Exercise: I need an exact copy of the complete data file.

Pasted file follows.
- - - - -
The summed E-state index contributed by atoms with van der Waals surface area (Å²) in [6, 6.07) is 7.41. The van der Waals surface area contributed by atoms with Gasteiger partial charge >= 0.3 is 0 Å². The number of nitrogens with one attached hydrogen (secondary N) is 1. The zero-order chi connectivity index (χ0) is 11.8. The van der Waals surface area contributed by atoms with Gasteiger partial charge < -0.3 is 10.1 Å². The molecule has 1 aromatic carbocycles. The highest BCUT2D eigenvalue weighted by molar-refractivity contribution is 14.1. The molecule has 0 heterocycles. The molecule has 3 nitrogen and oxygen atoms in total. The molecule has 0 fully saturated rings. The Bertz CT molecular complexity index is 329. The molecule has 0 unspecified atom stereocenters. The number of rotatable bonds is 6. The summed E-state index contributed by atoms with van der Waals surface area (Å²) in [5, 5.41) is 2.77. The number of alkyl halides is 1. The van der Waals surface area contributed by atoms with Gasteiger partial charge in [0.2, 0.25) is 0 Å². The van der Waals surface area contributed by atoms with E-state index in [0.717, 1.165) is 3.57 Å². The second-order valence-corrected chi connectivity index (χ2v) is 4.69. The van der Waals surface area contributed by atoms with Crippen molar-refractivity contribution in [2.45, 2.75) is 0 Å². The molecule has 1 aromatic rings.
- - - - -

The summed E-state index contributed by atoms with van der Waals surface area (Å²) in [6, 6.07) is 7.41. The van der Waals surface area contributed by atoms with Gasteiger partial charge >= 0.3 is 0 Å². The number of nitrogens with one attached hydrogen (secondary N) is 1. The zero-order chi connectivity index (χ0) is 11.8. The van der Waals surface area contributed by atoms with Gasteiger partial charge < -0.3 is 10.1 Å². The molecule has 1 aromatic carbocycles. The highest BCUT2D eigenvalue weighted by molar-refractivity contribution is 14.1. The molecule has 0 heterocycles. The molecule has 3 nitrogen and oxygen atoms in total. The molecule has 0 fully saturated rings. The Bertz CT molecular complexity index is 329. The molecule has 0 unspecified atom stereocenters. The number of rotatable bonds is 6. The summed E-state index contributed by atoms with van der Waals surface area (Å²) in [5, 5.41) is 2.77. The number of alkyl halides is 1. The van der Waals surface area contributed by atoms with Gasteiger partial charge in [0.2, 0.25) is 0 Å². The van der Waals surface area contributed by atoms with E-state index in [0.717, 1.165) is 3.57 Å². The second-order valence-corrected chi connectivity index (χ2v) is 4.69. The van der Waals surface area contributed by atoms with Crippen molar-refractivity contribution in [2.45, 2.75) is 0 Å². The molecule has 1 aromatic rings.